A mother whose son was murdered with a knife has slammed "lenient" judges after rock legend Bryan Ferry's son walked free from court for carrying a blade.
Merlin Ferry, 22, was handed a community sentence at Isleworth Crown Court for carrying a knife in public - his second such offence in two years.
Judge Paul Dugdale could have jailed him for up to four years.
Knife crime campaigner Ann Oakes-Odger slammed the sentence. Her son, Westley, was stabbed to death during an attack by two men in Colchester in 2005.
Oakes-Odger told IBTimes UK: "We have the ability to hand down a four-year sentence and that should happen. This lenient sentence is just not good enough.
"I do not think judges are using the sentence enough. I do not want to see young people in jail but we need to send a clear message after the first time.
"This young man has had that chance and it seems to me he is blatantly disregarding that chance by carrying a knife and then getting off with a lenient sentence."
Privileged Ferry, whose father is former Roxy Music singer Bryan Ferry, walked out of court after Judge Dugdale showed mercy and passed a non-custodial sentence. Ferry's lawyer told the court that he had a bright future ahead of him.
The defendant was criticised during the trial for telling police officers "to investigate real crime" when he was arrested in 2012 in Chelsea, west London. After his arrest, Ferry complained that having a knife was only a problem on council estates, and about having to get up early to travel from his Shropshire home for court appearances.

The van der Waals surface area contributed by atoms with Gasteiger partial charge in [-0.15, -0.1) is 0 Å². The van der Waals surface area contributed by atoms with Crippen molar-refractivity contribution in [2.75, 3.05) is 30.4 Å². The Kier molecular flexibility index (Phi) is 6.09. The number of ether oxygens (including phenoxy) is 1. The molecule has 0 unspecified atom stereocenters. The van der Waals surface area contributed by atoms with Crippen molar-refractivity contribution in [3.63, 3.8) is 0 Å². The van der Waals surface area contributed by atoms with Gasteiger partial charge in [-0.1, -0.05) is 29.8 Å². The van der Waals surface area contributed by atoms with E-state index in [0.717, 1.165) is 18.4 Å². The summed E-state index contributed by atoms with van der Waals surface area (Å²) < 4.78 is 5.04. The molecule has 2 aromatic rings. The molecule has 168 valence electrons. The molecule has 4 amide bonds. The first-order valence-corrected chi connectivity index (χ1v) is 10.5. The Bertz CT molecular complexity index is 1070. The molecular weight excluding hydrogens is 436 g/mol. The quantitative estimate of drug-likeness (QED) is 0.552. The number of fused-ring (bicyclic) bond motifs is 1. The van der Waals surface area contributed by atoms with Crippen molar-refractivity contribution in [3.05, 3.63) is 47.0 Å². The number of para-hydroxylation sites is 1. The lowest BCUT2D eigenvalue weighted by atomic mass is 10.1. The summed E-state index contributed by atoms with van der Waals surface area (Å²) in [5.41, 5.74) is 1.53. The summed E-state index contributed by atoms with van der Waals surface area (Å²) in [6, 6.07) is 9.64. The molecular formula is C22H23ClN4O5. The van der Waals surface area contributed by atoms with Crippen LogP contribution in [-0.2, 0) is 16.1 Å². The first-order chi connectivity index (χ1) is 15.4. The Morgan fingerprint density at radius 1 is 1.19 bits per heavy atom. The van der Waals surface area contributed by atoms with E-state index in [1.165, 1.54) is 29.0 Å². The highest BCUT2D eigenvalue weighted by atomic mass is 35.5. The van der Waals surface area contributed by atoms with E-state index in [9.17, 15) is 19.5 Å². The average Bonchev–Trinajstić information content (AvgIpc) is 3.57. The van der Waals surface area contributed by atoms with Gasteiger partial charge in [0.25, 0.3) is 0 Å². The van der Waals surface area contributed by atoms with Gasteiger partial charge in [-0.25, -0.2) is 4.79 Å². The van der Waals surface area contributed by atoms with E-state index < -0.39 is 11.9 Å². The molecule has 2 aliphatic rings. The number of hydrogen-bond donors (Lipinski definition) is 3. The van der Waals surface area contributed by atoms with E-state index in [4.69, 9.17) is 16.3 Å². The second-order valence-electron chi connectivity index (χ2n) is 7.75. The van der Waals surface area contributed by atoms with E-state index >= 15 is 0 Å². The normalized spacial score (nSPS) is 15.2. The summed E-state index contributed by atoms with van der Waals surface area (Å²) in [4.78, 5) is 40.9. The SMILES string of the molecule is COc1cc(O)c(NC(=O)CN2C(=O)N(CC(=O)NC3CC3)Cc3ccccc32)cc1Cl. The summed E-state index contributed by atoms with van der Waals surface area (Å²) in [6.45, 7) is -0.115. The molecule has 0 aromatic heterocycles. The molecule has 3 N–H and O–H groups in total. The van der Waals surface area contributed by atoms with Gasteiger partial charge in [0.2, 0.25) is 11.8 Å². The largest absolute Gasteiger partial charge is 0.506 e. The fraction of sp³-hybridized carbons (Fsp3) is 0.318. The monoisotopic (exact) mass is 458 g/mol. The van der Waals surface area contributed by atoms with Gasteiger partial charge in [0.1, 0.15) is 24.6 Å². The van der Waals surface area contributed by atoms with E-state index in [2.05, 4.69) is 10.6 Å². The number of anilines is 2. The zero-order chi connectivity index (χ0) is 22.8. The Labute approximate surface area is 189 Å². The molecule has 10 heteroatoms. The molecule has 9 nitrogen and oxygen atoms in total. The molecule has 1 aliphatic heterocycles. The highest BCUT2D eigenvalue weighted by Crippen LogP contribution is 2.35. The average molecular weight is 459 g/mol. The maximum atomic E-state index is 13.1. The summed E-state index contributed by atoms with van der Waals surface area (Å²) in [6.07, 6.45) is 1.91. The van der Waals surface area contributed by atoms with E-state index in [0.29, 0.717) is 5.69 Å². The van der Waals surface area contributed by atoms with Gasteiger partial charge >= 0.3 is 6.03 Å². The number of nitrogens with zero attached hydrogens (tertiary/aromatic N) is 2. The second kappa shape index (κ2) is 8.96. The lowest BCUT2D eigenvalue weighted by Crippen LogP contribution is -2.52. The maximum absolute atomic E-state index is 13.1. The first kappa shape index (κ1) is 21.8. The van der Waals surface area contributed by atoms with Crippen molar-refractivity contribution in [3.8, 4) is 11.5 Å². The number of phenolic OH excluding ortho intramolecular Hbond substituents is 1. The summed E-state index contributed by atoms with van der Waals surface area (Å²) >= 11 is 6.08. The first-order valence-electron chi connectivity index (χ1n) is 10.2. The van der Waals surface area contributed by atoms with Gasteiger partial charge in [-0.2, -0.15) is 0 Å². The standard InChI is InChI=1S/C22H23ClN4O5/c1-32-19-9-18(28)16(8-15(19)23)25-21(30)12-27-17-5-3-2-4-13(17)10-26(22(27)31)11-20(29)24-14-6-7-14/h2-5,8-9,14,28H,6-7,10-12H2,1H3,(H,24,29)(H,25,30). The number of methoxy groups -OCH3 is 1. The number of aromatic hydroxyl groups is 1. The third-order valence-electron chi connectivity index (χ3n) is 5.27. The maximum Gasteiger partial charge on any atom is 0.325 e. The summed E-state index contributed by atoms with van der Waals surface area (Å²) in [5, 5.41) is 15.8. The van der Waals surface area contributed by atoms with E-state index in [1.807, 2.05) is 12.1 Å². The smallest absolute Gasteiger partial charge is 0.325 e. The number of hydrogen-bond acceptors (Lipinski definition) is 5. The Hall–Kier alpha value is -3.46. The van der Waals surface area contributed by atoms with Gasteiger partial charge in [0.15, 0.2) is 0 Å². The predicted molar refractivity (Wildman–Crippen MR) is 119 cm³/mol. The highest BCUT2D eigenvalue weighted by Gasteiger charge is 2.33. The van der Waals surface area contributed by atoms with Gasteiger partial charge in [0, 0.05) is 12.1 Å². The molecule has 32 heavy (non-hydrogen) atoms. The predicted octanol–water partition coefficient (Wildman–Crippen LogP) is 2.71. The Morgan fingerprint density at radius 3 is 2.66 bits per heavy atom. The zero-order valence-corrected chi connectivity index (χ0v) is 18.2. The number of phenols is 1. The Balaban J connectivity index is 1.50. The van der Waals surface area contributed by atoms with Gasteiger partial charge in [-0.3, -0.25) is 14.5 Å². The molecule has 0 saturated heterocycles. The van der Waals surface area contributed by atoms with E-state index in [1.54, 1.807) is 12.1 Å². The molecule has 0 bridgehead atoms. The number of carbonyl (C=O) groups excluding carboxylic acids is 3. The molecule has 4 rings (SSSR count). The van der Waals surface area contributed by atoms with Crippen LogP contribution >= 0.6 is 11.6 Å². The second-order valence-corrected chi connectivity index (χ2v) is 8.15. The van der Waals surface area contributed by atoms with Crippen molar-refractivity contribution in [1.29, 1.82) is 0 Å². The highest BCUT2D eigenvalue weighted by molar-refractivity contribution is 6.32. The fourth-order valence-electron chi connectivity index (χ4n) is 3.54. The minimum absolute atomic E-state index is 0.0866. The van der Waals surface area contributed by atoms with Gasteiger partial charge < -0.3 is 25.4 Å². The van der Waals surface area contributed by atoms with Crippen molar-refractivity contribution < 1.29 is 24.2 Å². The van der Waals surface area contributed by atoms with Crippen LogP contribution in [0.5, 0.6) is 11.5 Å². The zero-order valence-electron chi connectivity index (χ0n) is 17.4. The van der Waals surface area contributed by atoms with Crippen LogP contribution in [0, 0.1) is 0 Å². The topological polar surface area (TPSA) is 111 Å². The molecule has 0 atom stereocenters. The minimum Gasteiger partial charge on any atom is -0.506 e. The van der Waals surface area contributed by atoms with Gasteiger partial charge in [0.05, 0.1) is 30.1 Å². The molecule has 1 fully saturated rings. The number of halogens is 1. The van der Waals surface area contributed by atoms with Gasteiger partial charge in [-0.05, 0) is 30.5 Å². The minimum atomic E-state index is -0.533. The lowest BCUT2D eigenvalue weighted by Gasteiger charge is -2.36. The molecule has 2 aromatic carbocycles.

Dugdale said upon sentencing: "One of my nightmares is that I give a lenient sentence to someone for having a bladed article and read a few months later that they have stabbed someone."
Oakes-Odger called on judges to get tough on repeat knife offenders. Her son's killers had threatened a police officer with a samurai sword months before stabbing Westley.
"My son had a bright future ahead of him too and so did other families who are left grieving their dead children," she told IBTimes UK.
"The judge should be thinking about the bright future of other people's children who he's putting in danger by handing down a sentence as lenient as this.
"Judges take a gamble when they decide not to jail people who repeatedly carry knives. It's leniency that can ultimately end up in murder."
She founded KnifeCrimes.Org to toughen up laws on knife violence. In 2011 she was awarded an MBE for her efforts.
Oakes-Odger spoke of the impact of losing a loved one to violence. She said: "The trauma of losing someone to violence changes a family forever, so judges should think, do they want to be the person responsible for giving repeated chances to someone who then goes and kills someone with a knife," she said.